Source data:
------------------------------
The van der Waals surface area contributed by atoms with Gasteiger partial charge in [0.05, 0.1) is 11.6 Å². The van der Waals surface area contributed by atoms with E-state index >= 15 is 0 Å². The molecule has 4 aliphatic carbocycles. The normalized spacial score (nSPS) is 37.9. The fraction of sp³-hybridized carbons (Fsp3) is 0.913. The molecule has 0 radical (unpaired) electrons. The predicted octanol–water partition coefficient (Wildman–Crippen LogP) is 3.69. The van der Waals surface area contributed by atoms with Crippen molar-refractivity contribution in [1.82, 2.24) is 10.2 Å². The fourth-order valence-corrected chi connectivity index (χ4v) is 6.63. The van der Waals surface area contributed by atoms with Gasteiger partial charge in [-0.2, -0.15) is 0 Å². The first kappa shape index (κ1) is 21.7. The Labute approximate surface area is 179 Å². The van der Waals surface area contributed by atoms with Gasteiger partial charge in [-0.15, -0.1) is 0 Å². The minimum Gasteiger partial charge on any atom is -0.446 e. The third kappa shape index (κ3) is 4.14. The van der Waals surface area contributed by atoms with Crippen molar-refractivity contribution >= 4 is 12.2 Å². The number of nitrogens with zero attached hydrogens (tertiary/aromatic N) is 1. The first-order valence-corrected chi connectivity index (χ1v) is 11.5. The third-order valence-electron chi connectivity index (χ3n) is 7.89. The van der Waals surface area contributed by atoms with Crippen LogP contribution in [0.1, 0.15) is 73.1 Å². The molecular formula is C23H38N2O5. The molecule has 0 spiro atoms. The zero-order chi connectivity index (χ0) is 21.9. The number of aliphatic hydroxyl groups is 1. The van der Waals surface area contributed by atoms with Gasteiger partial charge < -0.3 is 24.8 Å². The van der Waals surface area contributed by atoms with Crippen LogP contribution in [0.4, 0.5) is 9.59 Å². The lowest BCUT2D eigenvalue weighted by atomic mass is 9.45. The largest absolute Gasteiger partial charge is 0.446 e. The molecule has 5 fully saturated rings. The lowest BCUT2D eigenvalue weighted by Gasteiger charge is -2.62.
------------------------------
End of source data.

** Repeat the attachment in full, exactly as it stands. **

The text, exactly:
The van der Waals surface area contributed by atoms with Gasteiger partial charge in [0.05, 0.1) is 11.6 Å². The van der Waals surface area contributed by atoms with E-state index >= 15 is 0 Å². The molecule has 4 aliphatic carbocycles. The normalized spacial score (nSPS) is 37.9. The fraction of sp³-hybridized carbons (Fsp3) is 0.913. The molecule has 0 radical (unpaired) electrons. The predicted octanol–water partition coefficient (Wildman–Crippen LogP) is 3.69. The van der Waals surface area contributed by atoms with Crippen molar-refractivity contribution in [1.82, 2.24) is 10.2 Å². The fourth-order valence-corrected chi connectivity index (χ4v) is 6.63. The van der Waals surface area contributed by atoms with Gasteiger partial charge in [-0.2, -0.15) is 0 Å². The first kappa shape index (κ1) is 21.7. The Labute approximate surface area is 179 Å². The van der Waals surface area contributed by atoms with Gasteiger partial charge in [-0.15, -0.1) is 0 Å². The minimum Gasteiger partial charge on any atom is -0.446 e. The third kappa shape index (κ3) is 4.14. The van der Waals surface area contributed by atoms with Crippen molar-refractivity contribution >= 4 is 12.2 Å². The number of nitrogens with zero attached hydrogens (tertiary/aromatic N) is 1. The first-order valence-corrected chi connectivity index (χ1v) is 11.5. The third-order valence-electron chi connectivity index (χ3n) is 7.89. The van der Waals surface area contributed by atoms with Crippen LogP contribution in [0.1, 0.15) is 73.1 Å². The molecular formula is C23H38N2O5. The molecule has 0 spiro atoms. The zero-order chi connectivity index (χ0) is 21.9. The number of aliphatic hydroxyl groups is 1. The van der Waals surface area contributed by atoms with Gasteiger partial charge < -0.3 is 24.8 Å². The van der Waals surface area contributed by atoms with Crippen LogP contribution in [0.4, 0.5) is 9.59 Å². The lowest BCUT2D eigenvalue weighted by atomic mass is 9.45. The largest absolute Gasteiger partial charge is 0.446 e. The molecule has 5 fully saturated rings. The lowest BCUT2D eigenvalue weighted by Gasteiger charge is -2.62.